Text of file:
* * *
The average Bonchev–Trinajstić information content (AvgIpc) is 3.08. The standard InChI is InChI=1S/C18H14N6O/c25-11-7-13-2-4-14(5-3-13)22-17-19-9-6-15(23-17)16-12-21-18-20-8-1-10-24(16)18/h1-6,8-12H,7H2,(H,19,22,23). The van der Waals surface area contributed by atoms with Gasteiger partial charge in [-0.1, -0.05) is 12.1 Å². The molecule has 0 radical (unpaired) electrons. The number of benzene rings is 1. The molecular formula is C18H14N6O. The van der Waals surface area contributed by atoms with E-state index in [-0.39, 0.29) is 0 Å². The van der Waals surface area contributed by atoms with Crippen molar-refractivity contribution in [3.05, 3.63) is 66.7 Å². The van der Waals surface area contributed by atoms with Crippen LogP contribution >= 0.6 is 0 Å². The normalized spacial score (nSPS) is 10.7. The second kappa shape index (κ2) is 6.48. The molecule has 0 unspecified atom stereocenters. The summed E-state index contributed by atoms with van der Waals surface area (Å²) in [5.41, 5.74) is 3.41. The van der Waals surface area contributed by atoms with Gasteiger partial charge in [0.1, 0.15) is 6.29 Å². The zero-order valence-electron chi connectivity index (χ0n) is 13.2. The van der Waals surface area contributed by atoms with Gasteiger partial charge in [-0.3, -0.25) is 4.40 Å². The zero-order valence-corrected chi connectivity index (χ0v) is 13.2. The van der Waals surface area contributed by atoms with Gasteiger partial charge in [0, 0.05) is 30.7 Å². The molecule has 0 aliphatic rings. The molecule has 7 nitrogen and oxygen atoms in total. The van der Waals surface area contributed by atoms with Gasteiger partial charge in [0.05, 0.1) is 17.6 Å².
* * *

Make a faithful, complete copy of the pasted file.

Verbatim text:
The average Bonchev–Trinajstić information content (AvgIpc) is 3.08. The standard InChI is InChI=1S/C18H14N6O/c25-11-7-13-2-4-14(5-3-13)22-17-19-9-6-15(23-17)16-12-21-18-20-8-1-10-24(16)18/h1-6,8-12H,7H2,(H,19,22,23). The van der Waals surface area contributed by atoms with Gasteiger partial charge in [-0.1, -0.05) is 12.1 Å². The molecule has 0 radical (unpaired) electrons. The number of benzene rings is 1. The molecular formula is C18H14N6O. The van der Waals surface area contributed by atoms with E-state index in [-0.39, 0.29) is 0 Å². The van der Waals surface area contributed by atoms with Crippen molar-refractivity contribution in [3.05, 3.63) is 66.7 Å². The van der Waals surface area contributed by atoms with Crippen LogP contribution >= 0.6 is 0 Å². The normalized spacial score (nSPS) is 10.7. The second kappa shape index (κ2) is 6.48. The molecule has 0 unspecified atom stereocenters. The summed E-state index contributed by atoms with van der Waals surface area (Å²) in [5.41, 5.74) is 3.41. The van der Waals surface area contributed by atoms with Gasteiger partial charge in [0.1, 0.15) is 6.29 Å². The zero-order valence-electron chi connectivity index (χ0n) is 13.2. The van der Waals surface area contributed by atoms with Gasteiger partial charge in [-0.3, -0.25) is 4.40 Å². The zero-order valence-corrected chi connectivity index (χ0v) is 13.2. The van der Waals surface area contributed by atoms with Gasteiger partial charge in [0, 0.05) is 30.7 Å². The molecule has 0 aliphatic rings. The molecule has 7 nitrogen and oxygen atoms in total. The van der Waals surface area contributed by atoms with Gasteiger partial charge in [0.05, 0.1) is 17.6 Å².